Welcome to Heavy Blog is Heavy’s feature, “The Anatomy Of.” Taken from the Between The Buried And Me album of the same name, in which the band pays tribute

6 years ago

Welcome to Heavy Blog is Heavy’s feature, “The Anatomy Of.” Taken from the Between The Buried And Me album of the same name, in which the band pays tribute to artists/bands that they feel have most inspired their songwriting, “The Anatomy Of” allows us to hand off the metaphorical microphone to bands so they can talk about their influences. Read more entries from this series here.

SEIMS is not a household name, which is a fuck-up on behalf of the entire world. Their new album, 3, comes out at the end of this week, and man, is it a doozy. A truly bizarre math rock collective from Sydney, Australia, headed up by Simeon Bartholomew, the group takes an already eccentric genre and folds in elements of glitch electronics, post-rock, jazz, and progressive rock for a combination that defies the bounds of predictability and logic. What makes them so special is exactly this sort of genre salad, something most artists would struggle to even pull off, let alone turn into quality music.

The ability of SEIMS to turn heads and write phenomenal melodies even as they merge tonally disparate worlds of music into a cohesive unity is something that should be attributed not only to the eye for detail possessed by ringmaster Bartholomew, but his deep love for all the genres thrown into this enormous melting pot. Seriously, 3 is filled with an incredible amount of sounds, and the way they all come together is beyond impressive. What this means, then, is while we would throw around bands all day and bounce numerous comparisons off SEIMS, but what makes infinitely more sense than that is to just let Bartholomew talk about his own influences. And where better to do this than in an Anatomy Of article? Read on below to find the records that most inform the sound of SEIMS!

Tyondai BraxtonCentral Market

The reason SEIMS started was because of witnessing (and consequentially being blown away by) Battles live in the flesh on their Mirrored tour in 2007. It made me quit my other projects, and focus solely on a project that pushed my own abilities, boundaries, and more importantly, pushed the audience. However, when Braxton left Battles to pursue his solo venture, he clearly made the right decision – because holy fuck, THIS is an album. Central Market has always been my “electronic Fantasia”; harmoniously blending synths, noise, sound manipulation, and an orchestral ensemble into a beautifully crafted, symphonic, concept album. Bridging the worlds of organic and artificial has always been an important trait in my work.

PVTO Soundtrack My Heart

An Aussie instrumental staple, PVT (previously Pivot) debuted with their incredible instrumental album Make Me Love You (check out the track “Montecore”), and followed it up with the phenomenally flawless O Soundtrack My Heart. Besides their immaculate soundscapes, the 70s sci-fi tone of their synths has always been something that’s stuck with me (I think growing up with classics like Tron, Close Encounters of the Third Kind, and Blade Runner, may have subtly biased me, too…) and have created their own world within this album. Highly recommended.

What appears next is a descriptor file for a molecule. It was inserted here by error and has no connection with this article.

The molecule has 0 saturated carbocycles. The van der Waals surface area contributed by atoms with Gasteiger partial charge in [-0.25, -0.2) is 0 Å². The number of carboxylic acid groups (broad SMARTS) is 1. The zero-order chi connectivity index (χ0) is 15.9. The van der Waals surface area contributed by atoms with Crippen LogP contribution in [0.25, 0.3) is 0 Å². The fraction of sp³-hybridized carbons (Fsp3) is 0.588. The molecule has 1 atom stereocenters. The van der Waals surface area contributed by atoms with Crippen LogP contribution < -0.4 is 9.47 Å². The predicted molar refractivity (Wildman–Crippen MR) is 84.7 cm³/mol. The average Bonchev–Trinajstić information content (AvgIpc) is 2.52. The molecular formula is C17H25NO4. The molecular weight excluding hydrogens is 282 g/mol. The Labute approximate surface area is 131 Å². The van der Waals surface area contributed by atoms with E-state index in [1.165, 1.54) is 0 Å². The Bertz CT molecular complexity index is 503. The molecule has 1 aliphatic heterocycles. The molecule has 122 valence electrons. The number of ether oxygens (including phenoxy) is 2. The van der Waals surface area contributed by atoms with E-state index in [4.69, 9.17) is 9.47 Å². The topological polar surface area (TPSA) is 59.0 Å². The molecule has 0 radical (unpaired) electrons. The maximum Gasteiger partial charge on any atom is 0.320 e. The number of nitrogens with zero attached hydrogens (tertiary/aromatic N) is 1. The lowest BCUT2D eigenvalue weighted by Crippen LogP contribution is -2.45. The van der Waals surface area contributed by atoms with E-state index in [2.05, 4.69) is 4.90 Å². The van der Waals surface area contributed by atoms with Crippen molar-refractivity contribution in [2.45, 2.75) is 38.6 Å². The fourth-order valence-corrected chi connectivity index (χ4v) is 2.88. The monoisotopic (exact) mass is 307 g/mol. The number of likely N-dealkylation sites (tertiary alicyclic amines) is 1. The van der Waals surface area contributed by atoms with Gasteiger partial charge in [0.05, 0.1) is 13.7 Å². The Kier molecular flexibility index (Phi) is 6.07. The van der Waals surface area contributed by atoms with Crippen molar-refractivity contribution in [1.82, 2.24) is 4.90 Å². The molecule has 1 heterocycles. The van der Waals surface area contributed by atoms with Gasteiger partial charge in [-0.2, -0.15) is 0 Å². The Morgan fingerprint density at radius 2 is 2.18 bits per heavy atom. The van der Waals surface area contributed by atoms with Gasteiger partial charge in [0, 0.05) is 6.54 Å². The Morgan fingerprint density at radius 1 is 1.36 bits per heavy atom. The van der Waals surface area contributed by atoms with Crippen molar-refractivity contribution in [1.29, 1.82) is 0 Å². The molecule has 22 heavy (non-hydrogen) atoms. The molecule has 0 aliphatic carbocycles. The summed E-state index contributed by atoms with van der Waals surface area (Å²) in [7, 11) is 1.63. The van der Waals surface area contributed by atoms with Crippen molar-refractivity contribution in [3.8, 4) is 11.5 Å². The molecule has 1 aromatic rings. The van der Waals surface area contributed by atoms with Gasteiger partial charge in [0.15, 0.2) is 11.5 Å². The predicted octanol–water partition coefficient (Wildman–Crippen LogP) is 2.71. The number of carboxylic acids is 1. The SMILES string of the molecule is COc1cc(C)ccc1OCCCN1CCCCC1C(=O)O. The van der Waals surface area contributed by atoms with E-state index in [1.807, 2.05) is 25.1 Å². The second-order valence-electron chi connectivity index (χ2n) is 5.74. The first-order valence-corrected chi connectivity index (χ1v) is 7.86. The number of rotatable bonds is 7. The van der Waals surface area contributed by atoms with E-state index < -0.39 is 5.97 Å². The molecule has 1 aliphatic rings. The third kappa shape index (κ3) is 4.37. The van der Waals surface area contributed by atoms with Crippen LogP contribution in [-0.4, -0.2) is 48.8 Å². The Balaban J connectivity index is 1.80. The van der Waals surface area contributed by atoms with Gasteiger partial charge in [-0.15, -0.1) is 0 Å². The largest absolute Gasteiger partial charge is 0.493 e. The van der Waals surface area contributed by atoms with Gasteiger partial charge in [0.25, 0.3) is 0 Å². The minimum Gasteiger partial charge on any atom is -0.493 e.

Miles DavisSketches of Spain

A true classic and an absolution of perfection not jazz, but music, as a whole. The arrangement is stunning. The performance is beautifully imperfect. The dynamic is incredibly moving. And the musicianship is extraordinary. If you know this album already (I hope you do), please investigate the legacy edition, featuring all the alternate takes. There’s so much to discover with every listen – another sign of a perfect album that is full of charm.

And So I Watch You From AfarAll Hail Bright Futures

I’d always been a fan of the math-rock genre (and this band), but this specific album taught me a valuable lesson in making ‘happy’ music. The positivity radiates from their music, yet you can still get down and heavy and have a boogie at the same time. And it’s genuinely challenging to make instrumental music that radiates positivity. With the first two SEIMS albums, that’s something I’d explored on and off, but with 3, it was important that I took the concept of the album even further, and even within its moments of darkness (especially in the album’s closer, Imperfect Black), I wanted to make sure that there was always still a glimmer of hope coming through. I also love a well-constructed concept album, and their use of themed phrases littered throughout is the perfect tie-through (see all of the above!)

Lightning BoltEarthly Delights

I oft find the best creations are birthed from limitations (hence why I always keep a small pedal board / write my music using an unfamiliar instrument) – and this duo is a perfect example of expansion through limitation. Their musical identity is instantly recognizable, and they’re extremely versatile in their songwriting. Their energy is relentless (both on record and off), and have been consistently thorough with every release they’ve put out. Earthly Delights is just one of those albums that does not disappoint at any part of the process.

Other notables worth mentioning: My DiscoLittle Joy; Queens of the Stone AgeSongs For the Deaf; …Trail of the DeadSource Tags and Codes; Giraffes? Giraffes!More Skin With Milk Mouth; AlarmistPopular Domain; and Holy FuckLatin.

Simon Handmaker

Published 6 years ago